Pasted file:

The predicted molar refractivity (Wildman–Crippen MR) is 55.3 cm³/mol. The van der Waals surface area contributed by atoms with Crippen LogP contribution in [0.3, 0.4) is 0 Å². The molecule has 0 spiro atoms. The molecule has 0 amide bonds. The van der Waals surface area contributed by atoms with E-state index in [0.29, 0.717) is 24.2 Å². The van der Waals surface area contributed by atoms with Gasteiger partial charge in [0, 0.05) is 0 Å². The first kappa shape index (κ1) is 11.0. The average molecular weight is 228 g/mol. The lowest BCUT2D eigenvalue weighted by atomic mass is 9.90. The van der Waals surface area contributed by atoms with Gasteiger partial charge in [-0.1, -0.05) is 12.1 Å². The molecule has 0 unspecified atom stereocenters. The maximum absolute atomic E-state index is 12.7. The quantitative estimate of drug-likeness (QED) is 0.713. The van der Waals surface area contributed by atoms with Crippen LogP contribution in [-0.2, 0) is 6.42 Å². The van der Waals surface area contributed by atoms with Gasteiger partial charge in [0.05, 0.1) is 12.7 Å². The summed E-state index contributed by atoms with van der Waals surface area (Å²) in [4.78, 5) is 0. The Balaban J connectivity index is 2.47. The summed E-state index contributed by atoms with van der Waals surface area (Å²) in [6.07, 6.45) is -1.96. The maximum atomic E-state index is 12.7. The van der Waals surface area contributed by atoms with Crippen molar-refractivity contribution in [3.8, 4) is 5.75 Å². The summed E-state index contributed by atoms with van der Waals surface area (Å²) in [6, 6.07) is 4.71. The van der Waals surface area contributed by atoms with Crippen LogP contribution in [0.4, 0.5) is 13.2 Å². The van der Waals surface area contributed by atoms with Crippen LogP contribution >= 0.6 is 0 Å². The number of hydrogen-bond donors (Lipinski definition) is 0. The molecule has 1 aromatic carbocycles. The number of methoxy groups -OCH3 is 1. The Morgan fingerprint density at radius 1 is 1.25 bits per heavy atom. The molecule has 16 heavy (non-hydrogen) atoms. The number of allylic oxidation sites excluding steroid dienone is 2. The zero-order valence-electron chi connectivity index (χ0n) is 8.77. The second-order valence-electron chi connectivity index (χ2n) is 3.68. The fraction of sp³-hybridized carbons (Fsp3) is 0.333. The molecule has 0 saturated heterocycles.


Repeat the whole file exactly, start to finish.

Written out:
The predicted molar refractivity (Wildman–Crippen MR) is 55.3 cm³/mol. The van der Waals surface area contributed by atoms with Crippen LogP contribution in [0.3, 0.4) is 0 Å². The molecule has 0 spiro atoms. The molecule has 0 amide bonds. The van der Waals surface area contributed by atoms with E-state index in [0.29, 0.717) is 24.2 Å². The van der Waals surface area contributed by atoms with Gasteiger partial charge in [0, 0.05) is 0 Å². The first kappa shape index (κ1) is 11.0. The average molecular weight is 228 g/mol. The lowest BCUT2D eigenvalue weighted by atomic mass is 9.90. The van der Waals surface area contributed by atoms with Gasteiger partial charge in [-0.1, -0.05) is 12.1 Å². The molecule has 0 unspecified atom stereocenters. The maximum absolute atomic E-state index is 12.7. The quantitative estimate of drug-likeness (QED) is 0.713. The van der Waals surface area contributed by atoms with Crippen LogP contribution in [-0.2, 0) is 6.42 Å². The van der Waals surface area contributed by atoms with Gasteiger partial charge in [0.05, 0.1) is 12.7 Å². The summed E-state index contributed by atoms with van der Waals surface area (Å²) in [4.78, 5) is 0. The Balaban J connectivity index is 2.47. The summed E-state index contributed by atoms with van der Waals surface area (Å²) in [6.07, 6.45) is -1.96. The maximum atomic E-state index is 12.7. The van der Waals surface area contributed by atoms with Crippen molar-refractivity contribution in [3.8, 4) is 5.75 Å². The summed E-state index contributed by atoms with van der Waals surface area (Å²) in [6, 6.07) is 4.71. The van der Waals surface area contributed by atoms with Crippen LogP contribution in [0.4, 0.5) is 13.2 Å². The van der Waals surface area contributed by atoms with Crippen LogP contribution >= 0.6 is 0 Å². The number of hydrogen-bond donors (Lipinski definition) is 0. The molecule has 1 aromatic carbocycles. The number of methoxy groups -OCH3 is 1. The Morgan fingerprint density at radius 1 is 1.25 bits per heavy atom. The molecule has 16 heavy (non-hydrogen) atoms. The number of allylic oxidation sites excluding steroid dienone is 2. The zero-order valence-electron chi connectivity index (χ0n) is 8.77. The second-order valence-electron chi connectivity index (χ2n) is 3.68. The fraction of sp³-hybridized carbons (Fsp3) is 0.333. The molecule has 0 saturated heterocycles.